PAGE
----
All systems within our bodies function by means of proteins. When these proteins aren’t made correctly, our body malfunctions. The short explanation: DNA is at the fabric of forming a functional protein; genes (made of DNA) get transcribed and then translated to become proteins. During this complex process, genes are not always correctly transcribed and the correct, working protein isn’t made. And, this is where cancer enters the story. Cancer is messy! There are numerous genes involved and multiple ways they can become mutated or silenced, leading to cancer.
It makes sense, that most of the mutated genes that contribute to cancer are involved in DNA replication, transcription, and gene expression. Cyclin-dependent kinases (CDK) are a family of serine/threonine protein kinases that regulate transcriptional and posttranscriptional processes. As transcription plays an important role in ensuring healthy individuals, certainly these proteins have the same objective.
Responsibility of CDK12 and Relationship to Cancer
As mentioned, genes have several opportunities to acquire mutations; consequently, our bodies have a DNA damage repair (DDR) system to prevent these threats. Studies have shown that CDK12 maintains genomic stability and expression of DDR genes.1 Furthermore, tumors arise when aberrations in CDK12 are present.1 Interestingly, microarray analysis shows that the deletion of CDK12 affect several genes including a decrease in BRCA1.1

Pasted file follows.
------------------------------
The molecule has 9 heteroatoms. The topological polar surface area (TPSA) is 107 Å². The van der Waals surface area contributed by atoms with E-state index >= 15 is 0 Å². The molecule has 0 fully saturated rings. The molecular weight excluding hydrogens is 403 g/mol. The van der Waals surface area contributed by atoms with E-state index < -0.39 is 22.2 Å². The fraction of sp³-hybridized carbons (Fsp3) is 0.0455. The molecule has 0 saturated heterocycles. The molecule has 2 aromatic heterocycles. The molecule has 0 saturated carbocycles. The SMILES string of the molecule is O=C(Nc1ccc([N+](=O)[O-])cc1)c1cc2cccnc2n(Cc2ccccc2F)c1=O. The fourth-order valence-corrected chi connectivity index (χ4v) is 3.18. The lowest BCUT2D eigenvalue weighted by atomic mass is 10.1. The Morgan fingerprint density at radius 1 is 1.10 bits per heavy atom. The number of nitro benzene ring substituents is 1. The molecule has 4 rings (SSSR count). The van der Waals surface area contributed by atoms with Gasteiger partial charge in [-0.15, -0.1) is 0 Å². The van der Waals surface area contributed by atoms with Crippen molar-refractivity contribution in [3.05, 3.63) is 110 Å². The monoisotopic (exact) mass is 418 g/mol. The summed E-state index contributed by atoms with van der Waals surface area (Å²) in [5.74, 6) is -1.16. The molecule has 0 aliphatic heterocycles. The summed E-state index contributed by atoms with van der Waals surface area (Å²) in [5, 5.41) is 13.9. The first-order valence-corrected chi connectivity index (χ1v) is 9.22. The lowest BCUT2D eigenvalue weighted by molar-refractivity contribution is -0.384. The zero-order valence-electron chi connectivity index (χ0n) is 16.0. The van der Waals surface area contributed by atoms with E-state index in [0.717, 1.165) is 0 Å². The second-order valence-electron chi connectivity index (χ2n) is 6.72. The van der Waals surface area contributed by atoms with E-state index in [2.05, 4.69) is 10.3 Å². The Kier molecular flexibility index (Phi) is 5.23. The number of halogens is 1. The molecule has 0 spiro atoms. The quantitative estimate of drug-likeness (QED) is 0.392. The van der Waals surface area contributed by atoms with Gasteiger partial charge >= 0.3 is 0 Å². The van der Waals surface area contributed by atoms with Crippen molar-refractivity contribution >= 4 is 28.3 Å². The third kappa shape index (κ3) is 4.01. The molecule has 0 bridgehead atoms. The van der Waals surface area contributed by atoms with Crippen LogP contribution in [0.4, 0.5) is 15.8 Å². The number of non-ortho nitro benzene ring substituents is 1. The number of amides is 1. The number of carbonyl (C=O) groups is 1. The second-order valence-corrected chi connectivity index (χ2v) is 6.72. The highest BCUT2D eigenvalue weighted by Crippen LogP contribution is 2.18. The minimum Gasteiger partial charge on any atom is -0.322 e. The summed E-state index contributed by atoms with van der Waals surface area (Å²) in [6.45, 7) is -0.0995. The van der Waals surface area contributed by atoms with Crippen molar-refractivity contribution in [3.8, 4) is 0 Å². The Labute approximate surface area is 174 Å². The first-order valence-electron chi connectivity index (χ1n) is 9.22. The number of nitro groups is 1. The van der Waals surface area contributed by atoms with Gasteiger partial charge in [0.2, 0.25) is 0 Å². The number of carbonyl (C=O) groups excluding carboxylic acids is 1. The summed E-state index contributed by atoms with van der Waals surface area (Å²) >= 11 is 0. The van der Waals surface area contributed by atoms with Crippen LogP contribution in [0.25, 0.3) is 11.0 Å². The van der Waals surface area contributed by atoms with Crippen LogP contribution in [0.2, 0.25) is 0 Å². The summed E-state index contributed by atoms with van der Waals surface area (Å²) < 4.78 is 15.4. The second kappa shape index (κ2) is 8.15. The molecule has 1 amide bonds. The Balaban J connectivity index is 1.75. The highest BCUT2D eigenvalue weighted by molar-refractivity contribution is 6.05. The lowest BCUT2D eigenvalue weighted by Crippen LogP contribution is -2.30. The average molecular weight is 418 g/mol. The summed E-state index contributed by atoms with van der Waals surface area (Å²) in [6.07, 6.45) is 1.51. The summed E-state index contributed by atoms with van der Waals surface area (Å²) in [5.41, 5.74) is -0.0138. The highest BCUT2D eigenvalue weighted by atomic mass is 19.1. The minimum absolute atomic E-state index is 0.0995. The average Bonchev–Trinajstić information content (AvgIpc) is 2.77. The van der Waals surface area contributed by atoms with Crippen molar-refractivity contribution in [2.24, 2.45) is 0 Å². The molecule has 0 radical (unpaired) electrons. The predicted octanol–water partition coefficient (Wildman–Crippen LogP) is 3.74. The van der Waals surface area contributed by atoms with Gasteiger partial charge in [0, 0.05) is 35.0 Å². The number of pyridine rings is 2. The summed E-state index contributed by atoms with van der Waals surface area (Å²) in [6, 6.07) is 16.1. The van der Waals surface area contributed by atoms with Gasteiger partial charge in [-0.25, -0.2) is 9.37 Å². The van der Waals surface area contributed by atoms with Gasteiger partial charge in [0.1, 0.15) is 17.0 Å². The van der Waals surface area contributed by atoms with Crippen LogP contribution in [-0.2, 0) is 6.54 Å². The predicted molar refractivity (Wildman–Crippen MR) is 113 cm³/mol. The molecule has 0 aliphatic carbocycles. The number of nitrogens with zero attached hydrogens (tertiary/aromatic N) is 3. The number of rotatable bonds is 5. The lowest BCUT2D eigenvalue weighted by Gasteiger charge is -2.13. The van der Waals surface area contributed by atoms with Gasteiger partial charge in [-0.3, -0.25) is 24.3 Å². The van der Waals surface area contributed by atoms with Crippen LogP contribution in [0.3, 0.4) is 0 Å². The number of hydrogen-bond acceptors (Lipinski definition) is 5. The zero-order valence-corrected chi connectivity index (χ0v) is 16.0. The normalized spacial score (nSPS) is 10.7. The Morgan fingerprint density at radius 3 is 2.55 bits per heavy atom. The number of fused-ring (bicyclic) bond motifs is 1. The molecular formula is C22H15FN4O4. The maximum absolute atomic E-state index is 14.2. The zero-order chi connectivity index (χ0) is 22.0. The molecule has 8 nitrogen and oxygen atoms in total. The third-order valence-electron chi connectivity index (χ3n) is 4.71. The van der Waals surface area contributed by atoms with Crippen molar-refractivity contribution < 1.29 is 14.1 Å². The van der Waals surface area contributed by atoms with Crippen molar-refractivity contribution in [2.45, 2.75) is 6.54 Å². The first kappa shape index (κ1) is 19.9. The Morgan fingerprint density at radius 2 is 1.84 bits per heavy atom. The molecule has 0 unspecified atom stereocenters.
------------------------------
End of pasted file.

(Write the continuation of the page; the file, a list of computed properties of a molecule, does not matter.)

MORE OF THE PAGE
Aiding in a stable genome isn’t the only task of CDK12 as research has shown its involvement in development, transcription regulation, and splicing as well.2 Even more exceptional, CDK12 appears to have both tumor-suppressive and tumorigenic properties according to research.2 Nonetheless, studies have found that CDK12 inhibitors have decreased tumor growth and scientists want to continue finding similar solutions.2
CDK12 Activity Assays
Although the protein kinase has many responsibilities, there is still much to learn regarding specific details into the exact functions and how alterations end in cancer. Measuring the activity of CDK12 is necessary when performing general research and for finding therapeutic strategies to fight against cancer in the case of CDK12 inhibitors. Briefly, the nature of a protein kinase is to assist in the transfer of a phosphate from ATP to another molecule (or substrate), forming ADP as a product that can be measured by using specific antibody labeled with a fluorophore. A change in signal can then be used to measure enzymatic activity, screen for inhibitors, and perform SAR.